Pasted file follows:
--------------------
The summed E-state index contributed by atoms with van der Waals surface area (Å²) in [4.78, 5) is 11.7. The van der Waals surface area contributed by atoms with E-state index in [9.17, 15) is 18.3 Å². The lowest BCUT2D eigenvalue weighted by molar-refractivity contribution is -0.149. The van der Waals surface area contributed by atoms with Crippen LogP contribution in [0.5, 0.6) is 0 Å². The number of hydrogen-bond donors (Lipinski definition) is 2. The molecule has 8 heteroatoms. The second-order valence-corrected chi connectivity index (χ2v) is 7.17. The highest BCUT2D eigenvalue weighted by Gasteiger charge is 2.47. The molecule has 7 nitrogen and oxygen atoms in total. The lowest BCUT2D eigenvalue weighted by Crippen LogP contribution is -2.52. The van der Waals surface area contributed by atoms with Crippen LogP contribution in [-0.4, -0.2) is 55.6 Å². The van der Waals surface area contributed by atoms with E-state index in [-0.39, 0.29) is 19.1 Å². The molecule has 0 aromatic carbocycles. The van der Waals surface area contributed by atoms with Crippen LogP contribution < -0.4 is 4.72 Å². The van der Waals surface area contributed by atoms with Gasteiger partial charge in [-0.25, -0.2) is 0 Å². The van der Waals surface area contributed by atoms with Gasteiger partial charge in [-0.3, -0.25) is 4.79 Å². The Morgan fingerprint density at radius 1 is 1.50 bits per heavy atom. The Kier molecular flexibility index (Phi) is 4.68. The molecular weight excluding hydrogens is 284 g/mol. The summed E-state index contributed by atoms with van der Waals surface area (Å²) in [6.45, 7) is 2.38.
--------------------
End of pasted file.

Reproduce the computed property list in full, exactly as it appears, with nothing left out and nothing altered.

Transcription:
The summed E-state index contributed by atoms with van der Waals surface area (Å²) in [4.78, 5) is 11.7. The van der Waals surface area contributed by atoms with E-state index in [9.17, 15) is 18.3 Å². The lowest BCUT2D eigenvalue weighted by molar-refractivity contribution is -0.149. The van der Waals surface area contributed by atoms with Crippen LogP contribution in [0.5, 0.6) is 0 Å². The number of hydrogen-bond donors (Lipinski definition) is 2. The molecule has 8 heteroatoms. The second-order valence-corrected chi connectivity index (χ2v) is 7.17. The highest BCUT2D eigenvalue weighted by Gasteiger charge is 2.47. The molecule has 7 nitrogen and oxygen atoms in total. The lowest BCUT2D eigenvalue weighted by Crippen LogP contribution is -2.52. The van der Waals surface area contributed by atoms with Crippen LogP contribution in [-0.4, -0.2) is 55.6 Å². The van der Waals surface area contributed by atoms with E-state index in [-0.39, 0.29) is 19.1 Å². The molecule has 0 aromatic carbocycles. The van der Waals surface area contributed by atoms with Crippen LogP contribution < -0.4 is 4.72 Å². The van der Waals surface area contributed by atoms with Gasteiger partial charge in [-0.25, -0.2) is 0 Å². The van der Waals surface area contributed by atoms with Gasteiger partial charge in [-0.3, -0.25) is 4.79 Å². The Morgan fingerprint density at radius 1 is 1.50 bits per heavy atom. The Kier molecular flexibility index (Phi) is 4.68. The molecular weight excluding hydrogens is 284 g/mol. The summed E-state index contributed by atoms with van der Waals surface area (Å²) in [6.45, 7) is 2.38.